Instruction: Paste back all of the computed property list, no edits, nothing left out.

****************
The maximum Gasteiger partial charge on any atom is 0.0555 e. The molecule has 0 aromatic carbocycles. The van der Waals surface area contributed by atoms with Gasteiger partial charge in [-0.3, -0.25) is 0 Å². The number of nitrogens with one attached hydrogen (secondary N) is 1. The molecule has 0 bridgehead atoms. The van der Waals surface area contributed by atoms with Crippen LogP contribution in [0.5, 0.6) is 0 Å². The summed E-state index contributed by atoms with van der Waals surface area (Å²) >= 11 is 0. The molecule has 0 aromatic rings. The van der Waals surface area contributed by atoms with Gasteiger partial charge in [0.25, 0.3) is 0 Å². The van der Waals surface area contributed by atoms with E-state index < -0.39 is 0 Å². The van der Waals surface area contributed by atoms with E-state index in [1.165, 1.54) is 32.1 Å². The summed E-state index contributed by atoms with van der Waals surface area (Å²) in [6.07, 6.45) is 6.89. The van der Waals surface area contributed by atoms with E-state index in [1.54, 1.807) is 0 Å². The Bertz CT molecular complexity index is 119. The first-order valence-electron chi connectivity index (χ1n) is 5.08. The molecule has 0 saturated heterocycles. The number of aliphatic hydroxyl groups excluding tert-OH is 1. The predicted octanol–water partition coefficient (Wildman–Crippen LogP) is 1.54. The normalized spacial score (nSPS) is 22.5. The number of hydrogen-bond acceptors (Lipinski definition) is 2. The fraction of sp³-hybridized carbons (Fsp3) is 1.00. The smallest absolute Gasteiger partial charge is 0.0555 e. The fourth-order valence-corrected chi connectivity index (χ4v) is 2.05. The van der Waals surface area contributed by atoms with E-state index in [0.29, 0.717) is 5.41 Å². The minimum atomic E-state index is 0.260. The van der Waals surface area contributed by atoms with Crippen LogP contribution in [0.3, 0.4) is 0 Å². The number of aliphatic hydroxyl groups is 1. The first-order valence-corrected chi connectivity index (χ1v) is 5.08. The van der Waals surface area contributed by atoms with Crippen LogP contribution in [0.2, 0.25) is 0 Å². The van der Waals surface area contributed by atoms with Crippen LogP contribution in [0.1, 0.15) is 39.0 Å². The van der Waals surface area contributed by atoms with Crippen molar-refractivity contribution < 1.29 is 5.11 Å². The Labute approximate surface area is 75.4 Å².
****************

The maximum Gasteiger partial charge on any atom is 0.0555 e. The molecule has 0 aromatic carbocycles. The van der Waals surface area contributed by atoms with Gasteiger partial charge in [-0.3, -0.25) is 0 Å². The number of nitrogens with one attached hydrogen (secondary N) is 1. The molecule has 0 bridgehead atoms. The van der Waals surface area contributed by atoms with Crippen LogP contribution in [0.5, 0.6) is 0 Å². The summed E-state index contributed by atoms with van der Waals surface area (Å²) >= 11 is 0. The molecule has 0 aromatic rings. The van der Waals surface area contributed by atoms with Gasteiger partial charge in [0.25, 0.3) is 0 Å². The van der Waals surface area contributed by atoms with E-state index < -0.39 is 0 Å². The van der Waals surface area contributed by atoms with E-state index in [1.165, 1.54) is 32.1 Å². The summed E-state index contributed by atoms with van der Waals surface area (Å²) in [6.07, 6.45) is 6.89. The van der Waals surface area contributed by atoms with E-state index in [1.54, 1.807) is 0 Å². The Bertz CT molecular complexity index is 119. The first-order valence-electron chi connectivity index (χ1n) is 5.08. The molecule has 0 saturated heterocycles. The number of aliphatic hydroxyl groups excluding tert-OH is 1. The predicted octanol–water partition coefficient (Wildman–Crippen LogP) is 1.54. The normalized spacial score (nSPS) is 22.5. The number of hydrogen-bond acceptors (Lipinski definition) is 2. The fraction of sp³-hybridized carbons (Fsp3) is 1.00. The smallest absolute Gasteiger partial charge is 0.0555 e. The fourth-order valence-corrected chi connectivity index (χ4v) is 2.05. The van der Waals surface area contributed by atoms with E-state index in [0.29, 0.717) is 5.41 Å². The minimum atomic E-state index is 0.260. The van der Waals surface area contributed by atoms with Crippen LogP contribution in [0.3, 0.4) is 0 Å². The number of aliphatic hydroxyl groups is 1. The first-order valence-corrected chi connectivity index (χ1v) is 5.08. The van der Waals surface area contributed by atoms with Crippen LogP contribution in [0.2, 0.25) is 0 Å². The van der Waals surface area contributed by atoms with Crippen LogP contribution in [0.1, 0.15) is 39.0 Å². The van der Waals surface area contributed by atoms with Crippen molar-refractivity contribution < 1.29 is 5.11 Å². The Labute approximate surface area is 75.4 Å².